HM Revenue and Customs (HMRC) said in a consultation paper released on Sunday, that it is seeking comment on how the new law is best expressed in statute and guidance. The consultation period runs from 17 April to 10 July 2016.
The new law is designed to overcome the difficulties in attributing criminal liability to corporations for the criminal acts of those who act on their behalf.
“The criminal law currently renders corporations that refrain from implementing good corporate governance and strong reporting procedures hard to prosecute, and offers no incentive to invest in such procedures,” HMRC said.
“It is those corporations that deliberately turn a blind eye to wrongdoing and preserve their ignorance of criminality within their organisation that the current criminal law most advantages,” it said.
The government first proposed toughening up the law on tax evasion in its March 2015 budget. A public consultation ran from July to October 2015 and the result of that exercise was published on 9 December 2015.
Prime minister David Cameron announced last week that the proposed new legislation would be introduced later this year after this new consultation concludes.
The proposed new law states that a relevant body, defined as body corporate or partnership, is guilty of an offence if it fails to prevent an associated person criminally facilitating the evasion of a tax when that person is acting on its behalf.
The requirement that the person be acting on behalf of the corporation means that the offence would be committed where an employee, during the course of his or her work, facilitated tax evasion by a customer; but would not be committed where that same individual, outside of his or her work, facilitated tax evasion by advising, for example, a family member.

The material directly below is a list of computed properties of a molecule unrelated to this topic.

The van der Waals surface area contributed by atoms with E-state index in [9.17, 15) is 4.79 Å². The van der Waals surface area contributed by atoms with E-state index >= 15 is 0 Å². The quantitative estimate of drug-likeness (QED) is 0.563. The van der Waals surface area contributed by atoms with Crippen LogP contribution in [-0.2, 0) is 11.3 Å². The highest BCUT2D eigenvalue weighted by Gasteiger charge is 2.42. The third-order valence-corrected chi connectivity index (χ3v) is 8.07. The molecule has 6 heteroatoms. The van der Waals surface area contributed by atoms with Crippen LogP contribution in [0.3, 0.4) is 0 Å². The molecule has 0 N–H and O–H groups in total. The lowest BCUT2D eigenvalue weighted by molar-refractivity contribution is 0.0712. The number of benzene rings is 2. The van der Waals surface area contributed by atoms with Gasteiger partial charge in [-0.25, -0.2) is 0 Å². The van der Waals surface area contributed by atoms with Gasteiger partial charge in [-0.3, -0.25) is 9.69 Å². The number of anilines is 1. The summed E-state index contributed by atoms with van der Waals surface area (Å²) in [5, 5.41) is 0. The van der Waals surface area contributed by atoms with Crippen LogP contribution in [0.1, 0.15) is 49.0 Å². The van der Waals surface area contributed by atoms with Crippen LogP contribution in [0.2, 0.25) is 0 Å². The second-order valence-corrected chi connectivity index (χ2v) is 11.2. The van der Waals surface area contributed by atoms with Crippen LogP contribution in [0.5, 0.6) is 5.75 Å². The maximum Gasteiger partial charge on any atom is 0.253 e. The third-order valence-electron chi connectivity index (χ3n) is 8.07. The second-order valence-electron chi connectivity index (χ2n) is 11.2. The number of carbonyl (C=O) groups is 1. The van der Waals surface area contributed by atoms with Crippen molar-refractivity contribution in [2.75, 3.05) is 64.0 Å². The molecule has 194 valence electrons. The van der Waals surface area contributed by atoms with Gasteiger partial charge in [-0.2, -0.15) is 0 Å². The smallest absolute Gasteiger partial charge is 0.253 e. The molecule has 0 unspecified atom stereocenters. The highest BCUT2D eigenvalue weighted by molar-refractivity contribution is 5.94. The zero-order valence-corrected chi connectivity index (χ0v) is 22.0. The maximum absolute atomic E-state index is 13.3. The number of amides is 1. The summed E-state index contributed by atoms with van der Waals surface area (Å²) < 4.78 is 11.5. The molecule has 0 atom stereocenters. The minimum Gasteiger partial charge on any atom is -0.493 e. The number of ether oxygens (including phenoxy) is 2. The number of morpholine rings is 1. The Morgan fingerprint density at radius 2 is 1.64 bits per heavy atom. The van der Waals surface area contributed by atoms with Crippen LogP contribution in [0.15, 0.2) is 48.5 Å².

“Such a case would be a “frolic of the employee’s own” and nothing to do with the corporation whatsoever,” HMRC said.
Tax evasion defined
The government plans to make a number of changes to the law to clarify and refine the term “tax evasion facilitation offence.”
“UK tax evasion offence means:
(a) an offence of cheating the public revenue, or
(b) an offence consisting of being knowingly involved in, or in taking steps with a view to, the fraudulent evasion of a tax, or
(c) any other offence under an enactment which may be indicted as an offence of cheating the public revenue.”
The new offence will also apply whether the undeclared funds are in or outside the UK.
The government believes that corporations with a presence in the UK should be obliged to take reasonable steps to prevent their agents being complicit in criminal tax evasion, wherever that tax is owed.
The consultation paper states that the new law will make clear that if the evasion of tax is a crime in a foreign jurisdiction then corporations should take reasonable steps to prevent their agents becoming complicit in the criminal evasion of those taxes.